In June 2013 the Financial Conduct Authority (FCA) published a policy statement and final rules to ban the promotion of units in unregulated collective investment schemes (UCIS) and other non-mainstream pooled investments (NMPIs) to the vast majority of retail investors in the UK from 1st January 2014.
It was said in the FCA's initial proposal that "...the flexibility allowed within the rules has often been misunderstood or exploited...". This led to high numbers of Ordinary Retail investors investing in what are considered to be high risk investment schemes, and sadly, to the detriment of some of those investors.
This article relates specifically to UCIS so no comment will be made with regard to other NMPIs.
Recap on the imposed restrictions
The FCA has removed 3 categories of customer (under the Conduct Of Business Sourcebook 4.12.1R (4)) to whom firms may promote UCIS. By limiting the promotion of UCIS, the FCA’s aim is to limit the number of retail clients being wrongly advised to invest in UCIS. Put simply, these categories are:
Category 1 - Existing investors
Category 2 - Advised investors
Category 8 - Investors who have expertise, experience and knowledge to be capable of making their own investment decisions
The FCA distinguishes between 3 types of retail customer:
> High Net Worth Individuals; and
> Ordinary Retail Investors.
Ordinary Retail Investors are investors of ordinary means and experience who make up the vast majority of the retail market in the UK and face difficulty understanding complex financial products. They are therefore at particular risk in relation to inappropriate promotion of non-mainstream pooled investments, such as UCIS.
Removing these categories is not to reduce the types of investor that can invest in an UCIS but to make the rules clearer and to prevent Ordinary Retail investors investing in inappropriate products.
What has changed
Where marketing is permitted, firms are now subject to a more onerous compliance burden, requiring suitability assessments to be made and properly documented at the promotion stage. Issuers, Distributers/Financial Intermediaries and Operators will be separately taking their own steps to mitigate the risk of Ordinary Retail investors investing in UCIS.
How will this work in practice
The onus has hitherto been placed on Distributers/Financial Intermediaries to only recommend UCIS to suitable clients. Now, the FCA also expects Issuers and Operators of the UCIS to take equal responsibility for ensuring that Ordinary Retail investors are not promoted to and, more importantly, not accepted as subscribers of UCIS.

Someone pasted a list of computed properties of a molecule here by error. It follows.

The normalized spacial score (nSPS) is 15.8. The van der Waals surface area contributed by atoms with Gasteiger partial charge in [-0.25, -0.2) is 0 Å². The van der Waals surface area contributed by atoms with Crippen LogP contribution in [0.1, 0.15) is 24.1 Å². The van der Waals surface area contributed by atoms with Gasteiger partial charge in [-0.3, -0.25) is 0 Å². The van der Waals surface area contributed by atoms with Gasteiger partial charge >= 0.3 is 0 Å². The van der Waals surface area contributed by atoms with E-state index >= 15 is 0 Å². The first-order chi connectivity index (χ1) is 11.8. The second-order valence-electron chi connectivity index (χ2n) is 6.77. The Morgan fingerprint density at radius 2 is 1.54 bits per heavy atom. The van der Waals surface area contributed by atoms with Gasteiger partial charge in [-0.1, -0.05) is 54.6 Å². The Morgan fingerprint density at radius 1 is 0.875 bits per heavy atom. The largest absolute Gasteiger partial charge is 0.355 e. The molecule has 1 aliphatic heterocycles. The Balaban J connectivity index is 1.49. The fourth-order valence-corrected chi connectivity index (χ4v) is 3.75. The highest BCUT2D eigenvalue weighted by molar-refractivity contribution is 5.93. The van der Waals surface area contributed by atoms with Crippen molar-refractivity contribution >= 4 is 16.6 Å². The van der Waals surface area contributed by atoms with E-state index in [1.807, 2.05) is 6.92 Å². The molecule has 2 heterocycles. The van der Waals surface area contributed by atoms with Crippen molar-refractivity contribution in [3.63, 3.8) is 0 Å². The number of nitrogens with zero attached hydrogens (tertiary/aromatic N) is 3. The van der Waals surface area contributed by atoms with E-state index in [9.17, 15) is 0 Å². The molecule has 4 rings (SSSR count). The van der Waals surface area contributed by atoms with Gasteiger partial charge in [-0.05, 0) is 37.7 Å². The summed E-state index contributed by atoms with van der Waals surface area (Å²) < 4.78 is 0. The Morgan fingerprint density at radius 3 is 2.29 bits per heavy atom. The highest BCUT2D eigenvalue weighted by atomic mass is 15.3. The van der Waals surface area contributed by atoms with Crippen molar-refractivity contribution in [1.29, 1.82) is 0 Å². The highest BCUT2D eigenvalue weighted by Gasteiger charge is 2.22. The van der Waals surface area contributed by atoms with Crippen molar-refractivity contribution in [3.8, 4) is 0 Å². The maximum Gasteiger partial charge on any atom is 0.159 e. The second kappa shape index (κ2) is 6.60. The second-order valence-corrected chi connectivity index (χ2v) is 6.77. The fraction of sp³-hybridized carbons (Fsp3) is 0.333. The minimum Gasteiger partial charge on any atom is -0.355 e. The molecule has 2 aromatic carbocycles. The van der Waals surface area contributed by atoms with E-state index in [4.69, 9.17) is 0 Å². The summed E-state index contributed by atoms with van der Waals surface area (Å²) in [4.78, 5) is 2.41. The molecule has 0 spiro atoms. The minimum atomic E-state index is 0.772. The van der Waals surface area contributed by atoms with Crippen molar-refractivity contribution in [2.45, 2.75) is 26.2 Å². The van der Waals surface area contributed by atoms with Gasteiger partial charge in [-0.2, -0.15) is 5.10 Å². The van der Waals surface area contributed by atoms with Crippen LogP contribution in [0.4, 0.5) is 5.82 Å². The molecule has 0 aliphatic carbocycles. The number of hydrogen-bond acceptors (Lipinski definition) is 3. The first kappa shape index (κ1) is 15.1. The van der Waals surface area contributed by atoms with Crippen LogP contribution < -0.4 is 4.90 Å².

1. Prominent reference to UCIS at the promotion stage (Issuer responsibility)
Some disclaimers of UCIS financial promotions have historically referred to COBS 4.12 generally. It would be prudent to list the specific exemptions to make it clearer exactly who can invest in the scheme. This is in addition to the relevant articles under FSMA (Promotion of Collective Investment Schemes) (Exemptions) Order 2001.
The cover and contents of the financial promotion could make more obvious references to UCIS to make it clear from the offset what the investment product is.
2. Promoting to the relevant categories of investor (Issuer and Distributers/Financial Intermediary responsibility)
Getting the financial promotion in front of the right recipients may be difficult to do in reality as there is only a limited amount of control that can be applied however there are steps that can be taken to mitigate the risk of Ordinary Retail investors being approached. The Issuer can separately document the list of exemptions when handed to 'promoters' making it clear whom the promotion is available for and also make reference to the *client’s best interests (COBS 2.1.1R).
*Firms should not promote products, even where an exemption is technically available, if it would not be appropriate or in the client’s best interests to do so. Intermediaries promoting the scheme and operators processing subscriptions should take the steps to ensure that the client's best interests are also taken into account.
3. Subscription process to include provision of suitability assessment evidence (Distributers/Financial Intermediary and Operator responsibility)
To improve compliance with the rules and thus secure better consumer outcomes, the FCA has introduced a new, more specific rule requiring firms to document and retain records of the precise
basis on which they make each promotion of a non-mainstream pooled investment to a retail client. This should set out which category the investor falls within and the basis for that decision.
Operators should not accept an investor into an UCIS until such records have been obtained.
The FCA now expects a more proactive approach is to be taken by compliance functions within firms throughout the promotion process. It is the duty of the Compliance Officer to review the records and ensure that the appropriate steps have been taken in advising/accepting an investor and that the documentation is in order. The Compliance Officer may delegate day-to-day reviews to another member of the compliance team so long as the Compliance Officer undertakes an annual review (being no more than 12 months following the acceptance of an investor in a scheme).
It will depend on which link in the promotion chain that your firm takes in this process in order to determine how to best comply with the rules and to ensure that the end result is that Ordinary Investors are no longer being missold NMPIs, such as UCIS. If you would like some help in determining what your obligations are, do give us a call. Our contact details can be found here.
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